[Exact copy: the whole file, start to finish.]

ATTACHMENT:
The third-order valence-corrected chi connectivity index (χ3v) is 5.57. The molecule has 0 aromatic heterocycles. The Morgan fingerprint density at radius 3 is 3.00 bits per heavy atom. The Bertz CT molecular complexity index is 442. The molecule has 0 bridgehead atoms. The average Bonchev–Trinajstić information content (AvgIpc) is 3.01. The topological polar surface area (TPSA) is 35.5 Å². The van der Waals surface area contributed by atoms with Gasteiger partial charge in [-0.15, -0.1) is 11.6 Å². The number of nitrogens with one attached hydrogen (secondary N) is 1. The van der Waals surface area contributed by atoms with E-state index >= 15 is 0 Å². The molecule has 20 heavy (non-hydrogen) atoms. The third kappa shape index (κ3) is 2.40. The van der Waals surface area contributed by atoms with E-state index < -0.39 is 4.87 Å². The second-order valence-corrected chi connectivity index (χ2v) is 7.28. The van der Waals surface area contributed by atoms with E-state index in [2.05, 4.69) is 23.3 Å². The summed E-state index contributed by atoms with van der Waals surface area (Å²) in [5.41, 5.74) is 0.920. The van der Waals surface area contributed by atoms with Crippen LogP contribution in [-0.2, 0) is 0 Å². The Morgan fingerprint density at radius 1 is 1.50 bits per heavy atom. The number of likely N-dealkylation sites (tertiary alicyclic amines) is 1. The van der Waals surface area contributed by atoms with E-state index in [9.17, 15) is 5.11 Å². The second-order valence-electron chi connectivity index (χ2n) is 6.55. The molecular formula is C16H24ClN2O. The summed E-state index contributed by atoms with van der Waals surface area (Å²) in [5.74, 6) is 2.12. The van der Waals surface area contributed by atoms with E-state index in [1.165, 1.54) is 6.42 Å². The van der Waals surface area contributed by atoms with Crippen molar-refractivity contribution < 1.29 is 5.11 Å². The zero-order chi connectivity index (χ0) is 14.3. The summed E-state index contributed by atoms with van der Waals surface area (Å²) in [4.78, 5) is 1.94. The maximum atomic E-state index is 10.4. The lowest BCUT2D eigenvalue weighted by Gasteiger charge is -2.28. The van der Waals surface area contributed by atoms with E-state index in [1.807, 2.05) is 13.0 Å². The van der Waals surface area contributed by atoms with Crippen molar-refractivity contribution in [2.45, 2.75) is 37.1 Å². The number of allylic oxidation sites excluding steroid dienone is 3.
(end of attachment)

The third-order valence-corrected chi connectivity index (χ3v) is 5.57. The molecule has 0 aromatic heterocycles. The Morgan fingerprint density at radius 3 is 3.00 bits per heavy atom. The Bertz CT molecular complexity index is 442. The molecule has 0 bridgehead atoms. The average Bonchev–Trinajstić information content (AvgIpc) is 3.01. The topological polar surface area (TPSA) is 35.5 Å². The van der Waals surface area contributed by atoms with Gasteiger partial charge in [-0.15, -0.1) is 11.6 Å². The number of nitrogens with one attached hydrogen (secondary N) is 1. The van der Waals surface area contributed by atoms with E-state index >= 15 is 0 Å². The molecule has 20 heavy (non-hydrogen) atoms. The third kappa shape index (κ3) is 2.40. The van der Waals surface area contributed by atoms with E-state index < -0.39 is 4.87 Å². The second-order valence-corrected chi connectivity index (χ2v) is 7.28. The van der Waals surface area contributed by atoms with E-state index in [2.05, 4.69) is 23.3 Å². The summed E-state index contributed by atoms with van der Waals surface area (Å²) in [5.41, 5.74) is 0.920. The van der Waals surface area contributed by atoms with Crippen LogP contribution in [-0.2, 0) is 0 Å². The Morgan fingerprint density at radius 1 is 1.50 bits per heavy atom. The number of likely N-dealkylation sites (tertiary alicyclic amines) is 1. The van der Waals surface area contributed by atoms with E-state index in [9.17, 15) is 5.11 Å². The second-order valence-electron chi connectivity index (χ2n) is 6.55. The molecular formula is C16H24ClN2O. The summed E-state index contributed by atoms with van der Waals surface area (Å²) in [5.74, 6) is 2.12. The van der Waals surface area contributed by atoms with E-state index in [1.165, 1.54) is 6.42 Å². The van der Waals surface area contributed by atoms with Crippen molar-refractivity contribution < 1.29 is 5.11 Å². The zero-order chi connectivity index (χ0) is 14.3. The summed E-state index contributed by atoms with van der Waals surface area (Å²) in [4.78, 5) is 1.94. The maximum atomic E-state index is 10.4. The lowest BCUT2D eigenvalue weighted by Gasteiger charge is -2.28. The van der Waals surface area contributed by atoms with E-state index in [1.807, 2.05) is 13.0 Å². The van der Waals surface area contributed by atoms with Crippen molar-refractivity contribution in [2.45, 2.75) is 37.1 Å². The number of allylic oxidation sites excluding steroid dienone is 3.